Written by Dharisha Bastians and Daniel Victor
Sri Lanka, intent on reviving the death penalty after a 42-year moratorium, first has to find a hangman.
To that end, the government has placed advertisements in local newspapers, seeking male candidates between 18 and 45 years old with “excellent moral character” and “a very good mind and mental strength.”
The recently intensified search comes as President Maithripala Sirisena has vowed to re-establish hangings for drug traffickers as part of a broader anti-drug push. Sirisena, who is seeking re-election this year, told Parliament recently that the hangings would resume within months.
The president’s anti-drug overtures have proved popular, but critics have expressed concern about what could come next. During a state visit to the Philippines in January, Sirisena hailed President Rodrigo Duterte’s brutal war on drugs there that has left thousands dead at the hands of the police and vigilantes, calling it an “example to the world.”
Historically in Sri Lanka, the job of executioner has been difficult to fill.
Since 1976, when the government placed its moratorium on executions, the government has regularly advertised the hangman job, hoping to have a candidate trained and ready in case executions resumed. Before then, the post of hangman passed from father to son.
But since the moratorium, just three men have held the post, and all of them abandoned it before carrying out a single execution.
The last one, P.S.U. Premasinghe, 45, landed the job five years ago but resigned in shock at the first sight of the gallows at the main prison in the capital, Colombo, days after he began training. The prison authorities gave him a month to reconsider; he did not. The position has remained open since.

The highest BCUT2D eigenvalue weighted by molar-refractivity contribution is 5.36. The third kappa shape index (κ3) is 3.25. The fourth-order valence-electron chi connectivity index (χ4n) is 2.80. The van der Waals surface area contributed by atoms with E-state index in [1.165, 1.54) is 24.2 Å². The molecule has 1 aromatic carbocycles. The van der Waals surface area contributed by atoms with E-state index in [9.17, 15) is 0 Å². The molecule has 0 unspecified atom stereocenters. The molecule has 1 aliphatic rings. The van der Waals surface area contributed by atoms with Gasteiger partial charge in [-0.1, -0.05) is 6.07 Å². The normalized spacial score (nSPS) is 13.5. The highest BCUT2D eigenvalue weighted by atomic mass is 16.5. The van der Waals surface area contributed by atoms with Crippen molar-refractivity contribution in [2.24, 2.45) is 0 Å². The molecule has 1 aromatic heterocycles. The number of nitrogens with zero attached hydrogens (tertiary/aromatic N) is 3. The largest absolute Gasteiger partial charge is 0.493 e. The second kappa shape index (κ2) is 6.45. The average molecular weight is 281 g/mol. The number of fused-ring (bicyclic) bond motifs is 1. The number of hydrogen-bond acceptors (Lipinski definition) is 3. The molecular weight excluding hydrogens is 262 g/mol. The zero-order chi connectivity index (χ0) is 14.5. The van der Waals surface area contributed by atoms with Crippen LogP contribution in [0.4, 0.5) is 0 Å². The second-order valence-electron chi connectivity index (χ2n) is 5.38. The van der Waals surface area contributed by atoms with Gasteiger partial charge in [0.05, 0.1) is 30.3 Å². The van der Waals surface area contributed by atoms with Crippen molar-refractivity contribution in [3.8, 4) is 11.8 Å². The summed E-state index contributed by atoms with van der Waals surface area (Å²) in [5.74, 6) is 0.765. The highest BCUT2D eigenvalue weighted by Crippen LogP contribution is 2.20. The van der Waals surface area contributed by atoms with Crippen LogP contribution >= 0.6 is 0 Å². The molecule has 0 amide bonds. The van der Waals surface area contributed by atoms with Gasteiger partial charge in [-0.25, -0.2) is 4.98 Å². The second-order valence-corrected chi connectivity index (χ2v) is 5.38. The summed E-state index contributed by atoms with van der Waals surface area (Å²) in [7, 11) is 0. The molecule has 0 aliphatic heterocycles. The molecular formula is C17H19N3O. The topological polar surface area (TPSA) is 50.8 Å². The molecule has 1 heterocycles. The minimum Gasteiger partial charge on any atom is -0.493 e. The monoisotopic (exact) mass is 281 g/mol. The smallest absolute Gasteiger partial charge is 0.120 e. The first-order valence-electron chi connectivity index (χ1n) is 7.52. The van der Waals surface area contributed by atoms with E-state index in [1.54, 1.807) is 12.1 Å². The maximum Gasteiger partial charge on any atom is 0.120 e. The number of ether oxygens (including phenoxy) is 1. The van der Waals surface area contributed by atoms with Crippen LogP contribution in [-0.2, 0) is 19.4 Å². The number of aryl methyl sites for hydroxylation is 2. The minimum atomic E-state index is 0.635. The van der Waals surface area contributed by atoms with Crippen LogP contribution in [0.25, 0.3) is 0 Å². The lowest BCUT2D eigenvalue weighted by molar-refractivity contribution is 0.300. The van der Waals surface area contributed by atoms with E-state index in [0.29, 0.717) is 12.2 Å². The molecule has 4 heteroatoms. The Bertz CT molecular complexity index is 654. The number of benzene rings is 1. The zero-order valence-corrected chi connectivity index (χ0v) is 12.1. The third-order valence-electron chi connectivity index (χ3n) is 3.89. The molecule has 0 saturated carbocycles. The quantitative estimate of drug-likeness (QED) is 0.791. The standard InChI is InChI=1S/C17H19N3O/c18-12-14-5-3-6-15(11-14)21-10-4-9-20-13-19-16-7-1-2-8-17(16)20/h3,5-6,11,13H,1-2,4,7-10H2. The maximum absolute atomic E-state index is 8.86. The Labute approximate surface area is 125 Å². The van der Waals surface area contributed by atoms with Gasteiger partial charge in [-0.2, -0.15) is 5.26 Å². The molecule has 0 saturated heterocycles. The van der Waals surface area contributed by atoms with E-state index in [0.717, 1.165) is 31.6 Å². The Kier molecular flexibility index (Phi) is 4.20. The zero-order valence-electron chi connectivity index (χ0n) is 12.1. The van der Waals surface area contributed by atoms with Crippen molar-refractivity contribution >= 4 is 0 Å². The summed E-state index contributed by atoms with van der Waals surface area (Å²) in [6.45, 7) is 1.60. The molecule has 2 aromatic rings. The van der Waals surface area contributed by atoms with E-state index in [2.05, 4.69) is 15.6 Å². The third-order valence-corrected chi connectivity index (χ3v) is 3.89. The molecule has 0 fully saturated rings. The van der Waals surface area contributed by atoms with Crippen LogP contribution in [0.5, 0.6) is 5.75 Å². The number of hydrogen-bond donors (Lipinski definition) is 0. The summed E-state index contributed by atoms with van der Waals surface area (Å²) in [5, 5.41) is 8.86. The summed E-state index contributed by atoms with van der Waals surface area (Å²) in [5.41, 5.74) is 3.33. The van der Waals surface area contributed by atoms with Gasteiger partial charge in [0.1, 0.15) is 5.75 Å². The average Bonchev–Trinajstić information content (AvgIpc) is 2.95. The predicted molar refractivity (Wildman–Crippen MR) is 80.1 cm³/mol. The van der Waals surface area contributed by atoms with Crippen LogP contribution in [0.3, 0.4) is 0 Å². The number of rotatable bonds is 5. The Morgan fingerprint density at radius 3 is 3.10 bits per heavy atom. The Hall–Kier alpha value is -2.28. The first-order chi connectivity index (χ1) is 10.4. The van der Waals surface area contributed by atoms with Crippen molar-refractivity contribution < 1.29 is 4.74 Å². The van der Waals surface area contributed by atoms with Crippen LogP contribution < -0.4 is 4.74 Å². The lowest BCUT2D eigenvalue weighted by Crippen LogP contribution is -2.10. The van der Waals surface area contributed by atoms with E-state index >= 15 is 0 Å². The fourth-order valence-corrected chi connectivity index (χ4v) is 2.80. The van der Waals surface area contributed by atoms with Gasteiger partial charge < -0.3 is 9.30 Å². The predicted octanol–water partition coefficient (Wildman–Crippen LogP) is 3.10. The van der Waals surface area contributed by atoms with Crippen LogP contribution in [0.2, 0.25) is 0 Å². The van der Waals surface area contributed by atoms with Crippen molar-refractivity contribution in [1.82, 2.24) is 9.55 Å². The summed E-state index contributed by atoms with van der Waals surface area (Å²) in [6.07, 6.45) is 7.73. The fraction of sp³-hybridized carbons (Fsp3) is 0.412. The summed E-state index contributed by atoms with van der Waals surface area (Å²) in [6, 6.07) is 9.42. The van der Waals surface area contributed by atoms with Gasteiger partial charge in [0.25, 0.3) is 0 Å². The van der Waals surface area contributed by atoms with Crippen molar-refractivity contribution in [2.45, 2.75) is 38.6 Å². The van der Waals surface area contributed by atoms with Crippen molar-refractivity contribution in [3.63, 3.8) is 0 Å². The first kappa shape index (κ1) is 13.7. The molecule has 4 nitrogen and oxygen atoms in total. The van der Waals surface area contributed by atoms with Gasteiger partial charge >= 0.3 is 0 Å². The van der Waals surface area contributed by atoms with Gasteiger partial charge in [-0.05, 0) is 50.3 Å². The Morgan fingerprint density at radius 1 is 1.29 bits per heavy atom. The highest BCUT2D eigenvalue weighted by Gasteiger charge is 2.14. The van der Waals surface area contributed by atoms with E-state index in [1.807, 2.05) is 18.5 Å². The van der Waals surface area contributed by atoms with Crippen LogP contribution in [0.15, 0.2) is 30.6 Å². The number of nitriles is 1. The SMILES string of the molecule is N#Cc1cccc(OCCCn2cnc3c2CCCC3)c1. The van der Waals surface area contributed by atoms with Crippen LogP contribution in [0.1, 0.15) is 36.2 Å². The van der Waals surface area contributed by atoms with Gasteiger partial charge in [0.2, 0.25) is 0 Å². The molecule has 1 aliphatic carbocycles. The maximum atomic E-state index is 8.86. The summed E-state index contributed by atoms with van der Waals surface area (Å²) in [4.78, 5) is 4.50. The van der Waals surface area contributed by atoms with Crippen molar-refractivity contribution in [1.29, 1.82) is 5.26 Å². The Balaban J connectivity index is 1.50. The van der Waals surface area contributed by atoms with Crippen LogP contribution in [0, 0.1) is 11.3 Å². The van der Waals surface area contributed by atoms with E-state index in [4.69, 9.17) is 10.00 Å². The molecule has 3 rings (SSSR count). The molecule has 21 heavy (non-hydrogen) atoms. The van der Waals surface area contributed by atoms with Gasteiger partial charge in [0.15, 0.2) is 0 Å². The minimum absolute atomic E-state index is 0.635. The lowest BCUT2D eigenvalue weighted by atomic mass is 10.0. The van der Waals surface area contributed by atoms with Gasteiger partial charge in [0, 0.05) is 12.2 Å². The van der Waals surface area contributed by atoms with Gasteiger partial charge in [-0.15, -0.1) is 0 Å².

After Sirisena’s announcement this month that hangings would resume, prison officials began compiling lists of drug offenders on death row. And the Ministry of Justice and Prison Reforms decided this week to import a 12-year-old noose from Pakistan for use in Sri Lanka. It has never been used in an execution.
Despite the 1976 moratorium, judges in this majority-Buddhist country have continued to hand down death sentences, none of which have been carried out. About 1,300 people are on death row, 48 of whom were convicted of drug crimes.
Under Sri Lankan law, murder and drug trafficking carry possible death sentences. Possession of more than 2 grams of pure heroin, known as diacetylmorphine, is punishable by death.
A few days after Sirisena’s visit, the Philippine government pledged to send a team of “specialists” to provide technical expertise for Sri Lanka’s battle against drugs.
Death penalty opponents saw the recent advertisements for an executioner as a distressing development.
“This is one job advert that should never have been put out,” Biraj Patnaik, Amnesty International’s regional director for South Asia, who lives in Colombo, said in a Twitter post. “There is no place for the death penalty in a civilized society.”
C.T. Jansz, a commissioner general of prisons in the 1950s, oversaw some executions during his tenure. He said even prison officials found them gory and gut-wrenching, and the environment inside the prison would become oppressive afterward.
“The whole prison mourns,” he said.